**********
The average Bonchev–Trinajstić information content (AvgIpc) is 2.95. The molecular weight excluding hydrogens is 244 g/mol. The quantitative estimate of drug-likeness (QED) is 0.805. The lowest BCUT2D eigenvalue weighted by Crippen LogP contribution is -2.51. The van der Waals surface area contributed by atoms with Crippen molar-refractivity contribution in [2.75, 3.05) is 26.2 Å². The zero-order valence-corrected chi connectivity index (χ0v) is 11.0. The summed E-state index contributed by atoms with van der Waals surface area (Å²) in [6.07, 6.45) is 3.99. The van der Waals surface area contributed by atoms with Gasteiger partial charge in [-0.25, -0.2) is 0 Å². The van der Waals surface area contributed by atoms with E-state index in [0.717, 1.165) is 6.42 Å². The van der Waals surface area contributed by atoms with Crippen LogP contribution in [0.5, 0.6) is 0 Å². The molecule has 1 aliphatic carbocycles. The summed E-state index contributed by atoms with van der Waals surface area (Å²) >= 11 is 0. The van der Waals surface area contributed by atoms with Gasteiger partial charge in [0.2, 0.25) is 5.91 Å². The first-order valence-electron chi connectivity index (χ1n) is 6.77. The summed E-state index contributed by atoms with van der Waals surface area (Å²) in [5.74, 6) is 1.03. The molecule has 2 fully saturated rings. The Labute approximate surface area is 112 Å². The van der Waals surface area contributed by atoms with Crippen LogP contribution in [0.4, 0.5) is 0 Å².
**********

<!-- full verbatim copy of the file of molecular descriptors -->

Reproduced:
The average Bonchev–Trinajstić information content (AvgIpc) is 2.95. The molecular weight excluding hydrogens is 244 g/mol. The quantitative estimate of drug-likeness (QED) is 0.805. The lowest BCUT2D eigenvalue weighted by Crippen LogP contribution is -2.51. The van der Waals surface area contributed by atoms with Crippen molar-refractivity contribution in [2.75, 3.05) is 26.2 Å². The zero-order valence-corrected chi connectivity index (χ0v) is 11.0. The summed E-state index contributed by atoms with van der Waals surface area (Å²) in [6.07, 6.45) is 3.99. The van der Waals surface area contributed by atoms with Gasteiger partial charge in [-0.25, -0.2) is 0 Å². The van der Waals surface area contributed by atoms with E-state index in [0.717, 1.165) is 6.42 Å². The van der Waals surface area contributed by atoms with Crippen LogP contribution in [0.5, 0.6) is 0 Å². The molecule has 1 aliphatic carbocycles. The summed E-state index contributed by atoms with van der Waals surface area (Å²) >= 11 is 0. The van der Waals surface area contributed by atoms with Gasteiger partial charge in [0.2, 0.25) is 5.91 Å². The first-order valence-electron chi connectivity index (χ1n) is 6.77. The summed E-state index contributed by atoms with van der Waals surface area (Å²) in [5.74, 6) is 1.03. The molecule has 2 fully saturated rings. The Labute approximate surface area is 112 Å². The van der Waals surface area contributed by atoms with Crippen LogP contribution in [0.4, 0.5) is 0 Å².